Speaking of people, the R.T. French Co. is making people crackers for dogs—milkmen, mailmen, policemen, dogcatchers and burglars, all packed in an animal-cracker-size box.
After suffering a heart attack in March, Jackie Jensen received many messages, one from former Red Sox Catcher Sam White. "He sent a clipping which read, 'Jackie Jensen stricken with heart attack during his team's workout.' Sam wrote, 'Jeepers, Jack, they can't be that bad.' "
Folksinger Pete Seeger sings what he thinks, and among other things lately he has been thinking of New York's Hudson River. Seeger lives, and when he has time, sails, on the Hudson, and he has composed a Hudson River song, which goes like this:
Sailing down my dirty stream,
Still I love it, and I'll keep the dream,
That someday, maybe not this year,
My Hudson River will once again run clear.
To hasten that day Seeger has been active as chairman of the Hudson River Sloop Restoration Corp., which commissioned Naval Architect Cyrus Hamlin to build a 76-foot sloop of the type which used to ply the Hudson but has not been built since the turn of the century. Seeger has just completed a tour to raise money for the craft, to be named The Clearwater. Scheduled for launching next week in South Bristol, Me., she will then make her way down the coast to New York, where she will serve as sort of a floating museum of Hudson River history and a focus of attention on the river's present condition. "Pete has a Sailfish," a friend points out, "and on a Sailfish you're darned close to the water. Sailing right in the cesspool, you might say."
The Pennsylvania Senate recently passed a bill establishing a penalty of $5,000 or five years in jail for persons convicted of bribing a jockey. The vote was 39-1 in favor: the lone dissenter, Senator Richard Snyder of Lancaster, said he voted against the proposal because it was an insult to legislators. The penalty for bribing a State Senator in Pennsylvania is only $500 or one year in jail.
Bob Hoffman, editor and publisher of Strength & Health, described in a recent issue how he became a champion canoe filter. A canoe tilter either overturns his opponent's canoe or knocks him from the gunwales into the water, and it dawned upon Mr. Hoffman that one should learn to cling to the gunwales with one's toes. "I lifted dumbbells with my feet," he reports. "I practiced pulling my toes apart. I became so proficient at holding the canoe between my toes that I have pulled under a low bridge and done a chin-up while holding a 70-pound canoe between my toes. This was an extraordinary feat, but I had learned to lift a 50-pound dumbbell with each foot as I held it between my toes...." Well, in his editorial Mr. Hoffman said that it was his duty to include all phases of weight training in his magazine. Obviously he wasn't kidding.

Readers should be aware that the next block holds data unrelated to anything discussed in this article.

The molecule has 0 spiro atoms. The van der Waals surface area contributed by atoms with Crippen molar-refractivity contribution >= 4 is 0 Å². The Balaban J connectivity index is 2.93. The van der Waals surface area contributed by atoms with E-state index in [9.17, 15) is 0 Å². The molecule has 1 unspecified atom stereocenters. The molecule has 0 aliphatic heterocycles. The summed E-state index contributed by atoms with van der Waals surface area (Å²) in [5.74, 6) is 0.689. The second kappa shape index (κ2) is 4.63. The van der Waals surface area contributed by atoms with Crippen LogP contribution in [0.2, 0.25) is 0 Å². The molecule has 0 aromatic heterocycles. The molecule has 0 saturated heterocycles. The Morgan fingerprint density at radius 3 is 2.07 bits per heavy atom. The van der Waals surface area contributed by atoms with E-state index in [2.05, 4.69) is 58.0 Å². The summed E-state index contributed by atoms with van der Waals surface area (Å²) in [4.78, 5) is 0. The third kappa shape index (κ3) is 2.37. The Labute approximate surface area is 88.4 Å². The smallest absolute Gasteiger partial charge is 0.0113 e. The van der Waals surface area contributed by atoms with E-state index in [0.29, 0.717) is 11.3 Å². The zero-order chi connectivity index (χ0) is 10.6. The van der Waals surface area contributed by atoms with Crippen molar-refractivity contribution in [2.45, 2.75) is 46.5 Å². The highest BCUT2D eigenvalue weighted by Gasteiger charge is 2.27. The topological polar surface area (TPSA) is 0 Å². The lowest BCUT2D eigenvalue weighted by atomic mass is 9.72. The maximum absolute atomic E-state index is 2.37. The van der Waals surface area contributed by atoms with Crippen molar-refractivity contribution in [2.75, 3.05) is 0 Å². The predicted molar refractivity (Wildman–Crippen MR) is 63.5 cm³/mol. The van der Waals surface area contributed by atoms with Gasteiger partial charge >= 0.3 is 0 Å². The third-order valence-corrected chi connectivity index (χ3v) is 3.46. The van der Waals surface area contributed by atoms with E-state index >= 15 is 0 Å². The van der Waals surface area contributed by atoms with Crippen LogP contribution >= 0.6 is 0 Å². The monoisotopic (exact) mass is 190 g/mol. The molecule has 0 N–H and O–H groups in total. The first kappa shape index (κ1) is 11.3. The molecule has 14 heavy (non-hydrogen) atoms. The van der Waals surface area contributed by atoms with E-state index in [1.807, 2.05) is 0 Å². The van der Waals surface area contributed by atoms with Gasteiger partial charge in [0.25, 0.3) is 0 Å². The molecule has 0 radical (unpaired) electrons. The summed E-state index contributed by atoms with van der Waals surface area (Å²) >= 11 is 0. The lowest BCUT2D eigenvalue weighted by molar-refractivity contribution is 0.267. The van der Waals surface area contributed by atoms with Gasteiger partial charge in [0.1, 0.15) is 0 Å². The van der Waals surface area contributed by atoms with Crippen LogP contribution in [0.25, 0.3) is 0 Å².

Actor Lee Marvin has been awarded the degree of Doctor of Fine Arts by St. Leo College in Florida, and a new dormitory there is to be named Lee Marvin Hall. Marvin attended St. Leo, which was then a prep school, for 3½ years in the early '40s. He is remembered as an outstanding athlete, a trackman, in particular, but one story has it that his pitching kept him from graduating—pitching a classmate out of a second-story window.
In the confusing world of tennis, where there are pros, amateurs, registered players, players and Torben Ulrich, the most individualistic niche belongs to Denmark's nonsquare, Mr. Ulrich (SI, April 7). Finding the state of the sport at home distasteful, Torben composed a photograph in which he is purportedly signing a pro contract, for three-pence, in the presence of two comic-opera witnesses. This is explained as a "protest against the ridiculous and hypocritical Danish rules of amateurism."
Olympic boxing champion George Foreman receives a modest $500 a month for doing public relations work on behalf of the Job Corps, having consistently turned down more lucrative offers because, as he says, "Once you get an image and speak to kids you got to be careful what you get yourself into. They listen to what you say and they watch what you do. Now I don't think boxers and football players are qualified people to go around telling others how to improve their lives—that ought to be left to the intellectuals. But if you do something in sports you sort of become an example, and whether you want it or not, you get the responsibility." There are rewards, of course. Foreman was invited to Former President Johnson's last state dinner. "I felt very proud and honored," he recalls, "but to tell the truth, the food wasn't so hot."